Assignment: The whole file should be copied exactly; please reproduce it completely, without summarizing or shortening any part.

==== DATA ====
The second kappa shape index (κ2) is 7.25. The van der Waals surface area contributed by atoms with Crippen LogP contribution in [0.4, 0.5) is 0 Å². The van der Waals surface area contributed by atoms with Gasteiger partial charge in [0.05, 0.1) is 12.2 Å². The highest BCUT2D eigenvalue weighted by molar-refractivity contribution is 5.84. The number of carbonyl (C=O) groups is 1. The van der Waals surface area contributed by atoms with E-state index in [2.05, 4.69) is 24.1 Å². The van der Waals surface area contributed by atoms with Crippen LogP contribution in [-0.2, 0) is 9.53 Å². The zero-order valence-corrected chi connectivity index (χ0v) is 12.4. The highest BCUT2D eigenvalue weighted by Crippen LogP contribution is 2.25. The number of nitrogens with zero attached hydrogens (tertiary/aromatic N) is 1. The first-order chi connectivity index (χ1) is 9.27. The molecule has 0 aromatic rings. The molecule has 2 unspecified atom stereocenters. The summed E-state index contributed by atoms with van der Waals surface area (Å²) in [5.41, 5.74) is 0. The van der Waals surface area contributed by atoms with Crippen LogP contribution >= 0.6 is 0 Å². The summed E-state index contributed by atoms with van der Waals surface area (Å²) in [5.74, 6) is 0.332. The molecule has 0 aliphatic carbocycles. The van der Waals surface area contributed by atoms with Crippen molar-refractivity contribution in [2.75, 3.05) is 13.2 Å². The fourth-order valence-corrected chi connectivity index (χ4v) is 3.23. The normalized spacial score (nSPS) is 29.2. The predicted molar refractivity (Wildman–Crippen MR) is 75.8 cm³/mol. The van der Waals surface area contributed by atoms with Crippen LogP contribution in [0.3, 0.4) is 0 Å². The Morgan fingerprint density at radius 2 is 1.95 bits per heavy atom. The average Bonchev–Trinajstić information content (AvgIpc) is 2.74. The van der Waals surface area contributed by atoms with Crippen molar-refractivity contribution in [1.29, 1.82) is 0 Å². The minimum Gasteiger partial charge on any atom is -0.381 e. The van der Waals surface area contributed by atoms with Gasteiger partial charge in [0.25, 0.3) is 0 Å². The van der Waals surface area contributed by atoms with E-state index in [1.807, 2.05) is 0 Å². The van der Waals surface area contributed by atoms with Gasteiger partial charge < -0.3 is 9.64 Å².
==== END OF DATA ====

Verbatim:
The second kappa shape index (κ2) is 7.25. The van der Waals surface area contributed by atoms with Crippen LogP contribution in [0.4, 0.5) is 0 Å². The van der Waals surface area contributed by atoms with Gasteiger partial charge in [0.05, 0.1) is 12.2 Å². The highest BCUT2D eigenvalue weighted by molar-refractivity contribution is 5.84. The number of carbonyl (C=O) groups is 1. The van der Waals surface area contributed by atoms with E-state index in [2.05, 4.69) is 24.1 Å². The van der Waals surface area contributed by atoms with Crippen LogP contribution in [-0.2, 0) is 9.53 Å². The zero-order valence-corrected chi connectivity index (χ0v) is 12.4. The highest BCUT2D eigenvalue weighted by Crippen LogP contribution is 2.25. The number of nitrogens with zero attached hydrogens (tertiary/aromatic N) is 1. The first-order chi connectivity index (χ1) is 9.27. The molecule has 0 aromatic rings. The molecule has 2 unspecified atom stereocenters. The summed E-state index contributed by atoms with van der Waals surface area (Å²) in [5.41, 5.74) is 0. The van der Waals surface area contributed by atoms with Crippen LogP contribution >= 0.6 is 0 Å². The summed E-state index contributed by atoms with van der Waals surface area (Å²) in [5.74, 6) is 0.332. The molecule has 0 aliphatic carbocycles. The van der Waals surface area contributed by atoms with Crippen molar-refractivity contribution in [2.75, 3.05) is 13.2 Å². The fourth-order valence-corrected chi connectivity index (χ4v) is 3.23. The normalized spacial score (nSPS) is 29.2. The predicted molar refractivity (Wildman–Crippen MR) is 75.8 cm³/mol. The van der Waals surface area contributed by atoms with Crippen LogP contribution in [0.3, 0.4) is 0 Å². The Morgan fingerprint density at radius 2 is 1.95 bits per heavy atom. The average Bonchev–Trinajstić information content (AvgIpc) is 2.74. The van der Waals surface area contributed by atoms with Crippen molar-refractivity contribution in [1.29, 1.82) is 0 Å². The minimum Gasteiger partial charge on any atom is -0.381 e. The van der Waals surface area contributed by atoms with Gasteiger partial charge in [0.25, 0.3) is 0 Å². The van der Waals surface area contributed by atoms with E-state index in [1.807, 2.05) is 0 Å². The van der Waals surface area contributed by atoms with Gasteiger partial charge < -0.3 is 9.64 Å².